* Draghi confident AstraZeneca suspension won’t hurt vaccine drive
* Presents 32-bln euro stimulus package
* Extends ban on firing
* Says now is not the time to worry about rising debt (Recasts after cabinet meeting, Draghi news conference)
ROME, March 19 (Reuters) - Italian Prime Minister Mario Draghi said on Friday he would personally take the AstraZeneca COVID-19 vaccine but defended this week’s temporary suspension over concerns about possible side effects.
Italy resumed use of the Anglo-Swedish vaccine on Friday following a green light from Europe’s medicines watchdog EMA, after a three day pause due to fears about possible blood clotting.
“Yes, I will take AstraZeneca,” the 73-year-old former European Central Bank chief said at his first news conference since taking office last month.
“Was it a mistake to suspend the vaccine? No,” he said, adding that it was the government’s duty to take the step after the health issues had emerged in some countries.
Speaking after his cabinet approved some 32 billion euros ($38.09 billion) of stimulus measures to support the battered economy, Draghi said he was convinced that any reluctance of Italians to take the vaccine would only be temporary.
The new spending decree, which was already budgeted for by the previous government led by Giuseppe Conte that collapsed in January, finances furlough schemes and grants to businesses forced to close by coronavirus lockdowns.
“The aim is to give as much money as possible to as many people as possible as quickly as possible,” Draghi said, adding “now is not the time” to worry about Italy’s rising public debt, proportionally the second highest in the euro zone.
The decree increases benefits for the unemployed and provides fresh financing for the health service as Italian hospitals grapple with a steady rise in coronavirus infections.
The government also extended a freeze on firing which was due to expire on March 31. For large businesses which have access to furlough schemes the extension runs until end-June, while for small firms it continues through October.
The firing ban was introduced last year to prevent a surge in unemployment while companies and shops were shuttered to stem COVID-19.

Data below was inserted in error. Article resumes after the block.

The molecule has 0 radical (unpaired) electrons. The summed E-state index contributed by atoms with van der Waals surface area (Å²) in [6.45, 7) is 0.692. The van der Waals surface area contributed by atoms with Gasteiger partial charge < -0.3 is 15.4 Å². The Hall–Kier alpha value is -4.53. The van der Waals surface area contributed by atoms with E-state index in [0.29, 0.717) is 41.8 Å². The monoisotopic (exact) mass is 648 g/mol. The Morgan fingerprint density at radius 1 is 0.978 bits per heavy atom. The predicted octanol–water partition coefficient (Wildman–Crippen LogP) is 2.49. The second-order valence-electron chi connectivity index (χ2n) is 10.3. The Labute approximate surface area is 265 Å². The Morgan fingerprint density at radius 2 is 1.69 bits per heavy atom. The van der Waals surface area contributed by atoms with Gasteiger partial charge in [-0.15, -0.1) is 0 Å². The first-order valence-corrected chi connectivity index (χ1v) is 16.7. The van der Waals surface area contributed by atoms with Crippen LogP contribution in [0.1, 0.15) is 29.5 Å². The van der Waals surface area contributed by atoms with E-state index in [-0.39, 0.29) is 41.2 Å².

MORE STIMULUS COMING
Part of the 32-billion euro stimulus will be used to extend temporary layoff schemes for 13 weeks, rising to up to 28 weeks for companies which have no access to ordinary social safety nets, a draft of the decree seen by Reuters showed.
Including the latest measures, Italy has approved almost 200 billion euros of extra spending since the COVID pandemic hit the country almost 13 months ago.
With most of the country under strict lockdown restrictions, Draghi has promised more stimulus in April, which a Treasury official said would push the budget deficit close to 10% of gross domestic product, up from 9.5% last year.
Rome’s public debt stood at a post-war high of 155.6% at the end of last year.
The economy shrank 8.9% in 2020, Italy’s steepest post-war recession. It is officially forecast to rebound by 6% this year, but Draghi is expected to cut that goal significantly when Rome issues new economic forecasts next month.
Of the 32 billion euros approved on Friday, just over 11 billion will fund grants to companies, while some 2.8 billion euros will go to the health service, mainly to try to accelerate Italy’s sluggish vaccine roll-out.
The most contentious measure is an amnesty on tax arrears which created tensions in the ruling coalition. Draghi gave few details on this measure but according to the draft seen by Reuters it applies to sums of up to 5,000 euros which the authorities claimed for the period prior to 2011.
It is only available to people with an annual income of below 30,000 euros.
$1 = 0.8401 euros additional reporting by Angelo Amante, writing by Gavin Jones